Wanderlust

If you haven’t already realized, I despise human beings almost as much as anchovies on pizza. So I’ve found the perfect solution- to run away from both.
I am writing to you from a treetop bedroom. There isn’t a cloud in the sky and I can barely hear my own thoughts over the rhythmic humming of cicadas, but in paradise I guess you don’t need thoughts anyway. Actually, I’ll correct myself there- there is so much to think about, but not a thing to stress about. Time is a foreign concept on the island. It slows to a gentle breeze which sweeps you up and floats you downstream to tomorrowland. Nothing matters but here and now. Living in the moment and enjoying it in every sense.

It’s the kind of place where it never rains and the sunshine wraps you in its welcoming embrace the second you step off the boat, which is your only way to reach this wonderland. On my way over I spotted other women on my ferry in floaty chiffon kaftans with jade green fingernails. That’s how I knew I was heading in the right direction; you wouldn’t usually spot city folk in flip flops with dreadlocks.

I have a week before I shift into my new home on the island. The best way I can describe it is a giant treehouse amongst overgrown native bush. With its hidden lofts and fairytale bridges, it’s the kind of home any kid would dream of growing up in. The perfect abode for my bohemian bub.

The people here are too nice to be human. So far I’ve collected a dining table and chairs, two sofas, a pram and capsule, a changing table, a basinet, a cabinet, two dinner sets, blankets, as well as other little bits and pieces, all for twenty dollars. Today a lady working in the local grocery store not only smiled at me, but introduced herself and even started up a conversation! My taxi driver did the same. Being from a city where people throw nasty glances in your direction for wearing colors too bright or for appearing to be having too much fun, (because “Who gave you the right to?”) I was, and admittedly still am, in utter disbelief. Tonight I’ve been invited to a barbecue with a bunch of total strangers on one of the island’s many beautiful beaches.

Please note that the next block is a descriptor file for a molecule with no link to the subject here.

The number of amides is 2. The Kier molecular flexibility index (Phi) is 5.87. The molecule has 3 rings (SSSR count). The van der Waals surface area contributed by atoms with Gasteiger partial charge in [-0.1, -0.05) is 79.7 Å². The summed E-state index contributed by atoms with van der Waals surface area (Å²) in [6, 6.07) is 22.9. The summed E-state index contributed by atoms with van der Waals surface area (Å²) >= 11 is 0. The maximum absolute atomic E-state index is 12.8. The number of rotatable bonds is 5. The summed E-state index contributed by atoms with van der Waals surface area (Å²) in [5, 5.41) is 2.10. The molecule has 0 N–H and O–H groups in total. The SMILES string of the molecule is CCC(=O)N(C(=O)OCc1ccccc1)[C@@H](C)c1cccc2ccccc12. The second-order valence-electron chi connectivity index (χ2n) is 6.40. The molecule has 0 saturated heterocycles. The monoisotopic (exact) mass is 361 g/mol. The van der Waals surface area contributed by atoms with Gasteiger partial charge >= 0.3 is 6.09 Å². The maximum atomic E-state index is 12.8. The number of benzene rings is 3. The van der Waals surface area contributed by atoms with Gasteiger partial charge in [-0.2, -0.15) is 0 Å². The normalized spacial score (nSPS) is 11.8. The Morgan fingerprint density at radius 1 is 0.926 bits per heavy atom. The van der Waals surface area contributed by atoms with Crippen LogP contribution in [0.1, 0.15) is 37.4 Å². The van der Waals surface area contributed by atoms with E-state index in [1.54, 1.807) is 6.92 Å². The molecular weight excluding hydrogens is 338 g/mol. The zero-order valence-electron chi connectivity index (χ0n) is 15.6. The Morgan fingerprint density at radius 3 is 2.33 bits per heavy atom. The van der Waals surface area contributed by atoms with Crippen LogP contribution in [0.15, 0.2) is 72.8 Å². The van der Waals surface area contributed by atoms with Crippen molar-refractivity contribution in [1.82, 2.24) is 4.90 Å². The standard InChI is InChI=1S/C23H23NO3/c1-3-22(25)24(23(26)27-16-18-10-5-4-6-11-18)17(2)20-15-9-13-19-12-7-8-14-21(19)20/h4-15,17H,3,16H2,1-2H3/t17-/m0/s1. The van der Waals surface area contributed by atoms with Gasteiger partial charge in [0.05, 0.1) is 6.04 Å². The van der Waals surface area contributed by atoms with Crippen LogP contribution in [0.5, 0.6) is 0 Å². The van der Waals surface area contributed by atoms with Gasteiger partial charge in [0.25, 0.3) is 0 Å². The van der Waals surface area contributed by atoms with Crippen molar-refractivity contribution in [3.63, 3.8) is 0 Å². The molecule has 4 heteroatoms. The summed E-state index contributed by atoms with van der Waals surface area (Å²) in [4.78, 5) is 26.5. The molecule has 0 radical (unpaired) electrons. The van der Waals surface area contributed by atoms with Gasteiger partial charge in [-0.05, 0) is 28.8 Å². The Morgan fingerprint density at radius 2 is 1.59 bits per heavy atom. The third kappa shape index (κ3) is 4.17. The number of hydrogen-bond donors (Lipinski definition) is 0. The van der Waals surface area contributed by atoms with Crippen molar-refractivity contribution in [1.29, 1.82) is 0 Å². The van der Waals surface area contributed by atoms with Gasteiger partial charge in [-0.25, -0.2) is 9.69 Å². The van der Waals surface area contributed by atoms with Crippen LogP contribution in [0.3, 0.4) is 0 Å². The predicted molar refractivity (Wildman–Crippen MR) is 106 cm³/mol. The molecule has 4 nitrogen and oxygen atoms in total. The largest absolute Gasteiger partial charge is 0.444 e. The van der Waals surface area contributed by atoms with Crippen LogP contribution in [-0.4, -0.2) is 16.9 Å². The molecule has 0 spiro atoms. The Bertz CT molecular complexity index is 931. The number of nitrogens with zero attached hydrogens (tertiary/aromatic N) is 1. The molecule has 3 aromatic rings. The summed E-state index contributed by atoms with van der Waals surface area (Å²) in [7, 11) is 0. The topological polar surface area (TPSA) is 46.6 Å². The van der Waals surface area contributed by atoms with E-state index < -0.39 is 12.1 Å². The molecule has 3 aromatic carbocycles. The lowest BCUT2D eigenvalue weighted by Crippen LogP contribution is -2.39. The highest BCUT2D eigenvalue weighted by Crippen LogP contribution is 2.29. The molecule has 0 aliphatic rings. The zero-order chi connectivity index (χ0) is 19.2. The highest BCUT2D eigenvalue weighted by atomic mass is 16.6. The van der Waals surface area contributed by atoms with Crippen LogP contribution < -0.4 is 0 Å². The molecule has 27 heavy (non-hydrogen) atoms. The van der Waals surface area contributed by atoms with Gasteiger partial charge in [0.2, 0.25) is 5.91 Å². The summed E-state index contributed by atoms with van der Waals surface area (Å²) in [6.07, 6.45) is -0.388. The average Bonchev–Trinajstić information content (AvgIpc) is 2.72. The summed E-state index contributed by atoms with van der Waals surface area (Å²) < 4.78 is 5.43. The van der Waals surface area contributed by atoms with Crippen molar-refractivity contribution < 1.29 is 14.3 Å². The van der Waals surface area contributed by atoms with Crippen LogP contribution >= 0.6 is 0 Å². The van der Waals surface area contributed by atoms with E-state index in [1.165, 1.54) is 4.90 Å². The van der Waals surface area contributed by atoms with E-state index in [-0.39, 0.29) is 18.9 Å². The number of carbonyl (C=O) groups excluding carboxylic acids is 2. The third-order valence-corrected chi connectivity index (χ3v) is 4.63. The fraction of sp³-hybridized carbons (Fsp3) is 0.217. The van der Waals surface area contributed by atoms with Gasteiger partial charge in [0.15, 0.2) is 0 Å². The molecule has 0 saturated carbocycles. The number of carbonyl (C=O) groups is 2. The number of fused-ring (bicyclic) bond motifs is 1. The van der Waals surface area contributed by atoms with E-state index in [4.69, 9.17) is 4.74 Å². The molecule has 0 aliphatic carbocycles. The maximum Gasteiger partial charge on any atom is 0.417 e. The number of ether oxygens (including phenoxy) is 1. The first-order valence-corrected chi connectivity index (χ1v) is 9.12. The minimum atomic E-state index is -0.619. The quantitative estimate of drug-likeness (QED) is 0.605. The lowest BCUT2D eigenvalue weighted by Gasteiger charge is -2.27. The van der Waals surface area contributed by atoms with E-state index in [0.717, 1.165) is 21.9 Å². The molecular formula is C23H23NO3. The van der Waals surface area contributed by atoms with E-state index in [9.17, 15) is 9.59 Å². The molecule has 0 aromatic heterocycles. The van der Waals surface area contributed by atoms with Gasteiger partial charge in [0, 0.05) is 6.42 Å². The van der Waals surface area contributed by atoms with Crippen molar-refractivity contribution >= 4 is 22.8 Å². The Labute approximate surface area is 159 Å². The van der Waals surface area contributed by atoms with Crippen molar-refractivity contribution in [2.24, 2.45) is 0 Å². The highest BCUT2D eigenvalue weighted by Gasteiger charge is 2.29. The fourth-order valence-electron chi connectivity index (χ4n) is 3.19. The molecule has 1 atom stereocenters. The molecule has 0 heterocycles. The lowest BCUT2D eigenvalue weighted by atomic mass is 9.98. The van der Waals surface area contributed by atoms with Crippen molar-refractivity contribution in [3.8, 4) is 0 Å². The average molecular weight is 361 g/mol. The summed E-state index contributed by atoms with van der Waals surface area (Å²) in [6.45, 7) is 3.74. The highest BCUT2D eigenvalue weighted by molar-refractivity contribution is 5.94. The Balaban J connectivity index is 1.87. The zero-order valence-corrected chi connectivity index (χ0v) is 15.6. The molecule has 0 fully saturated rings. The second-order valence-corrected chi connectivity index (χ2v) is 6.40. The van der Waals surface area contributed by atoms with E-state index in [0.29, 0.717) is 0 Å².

I don’t have too much to say about it all right now. I’m still trying to absorb it all, really. All I know is that there was a hideous tension in my stomach I didn’t know existed until I escaped it, and I never plan on going back. Rather spontaneously I dumped my life; my lifestyle, my fake friends, my material belongings, to run away and begin a new life where nobody knows my name. It sounds crazy, yes, but in fact, it is something I recommend you do at least once in your lifetime.

Stop wishing you could leave your job to travel and start realizing there’s no reason you can’t. Our jobs are what we do, not who we are. If you have started to believe your job is who you are, it’s almost too late. Pack a bag and hop on the first bus anywhere. Go find yourself.
Stop letting that little voice tell you you’ve had kids so you’ve missed your chance. Instead, tell that voice to piss off and that yes, you will see the Northern Lights, and so will your kids. Stop seeing your children as roadcones in your way, and rather as friends to join you in your journey and discover the world alongside you.

Stop telling yourself you can’t afford it, you’re not independent enough, stop giving in to fear. Of course it’s frickin scary; that’s a whole part of it. Buy that ticket. Take the risk. Leave it all behind and begin new memories. Make your own dreams come true, no excuses. Don’t just wait for them to happen. Take that first step, even if it’s just writing a bucket list or pulling out your old mapbook. You won’t regret it, trust me.

“Yesterday is gone. Tomorrow has not yet come. We have only today. Let us begin.”
– Mother Teresa

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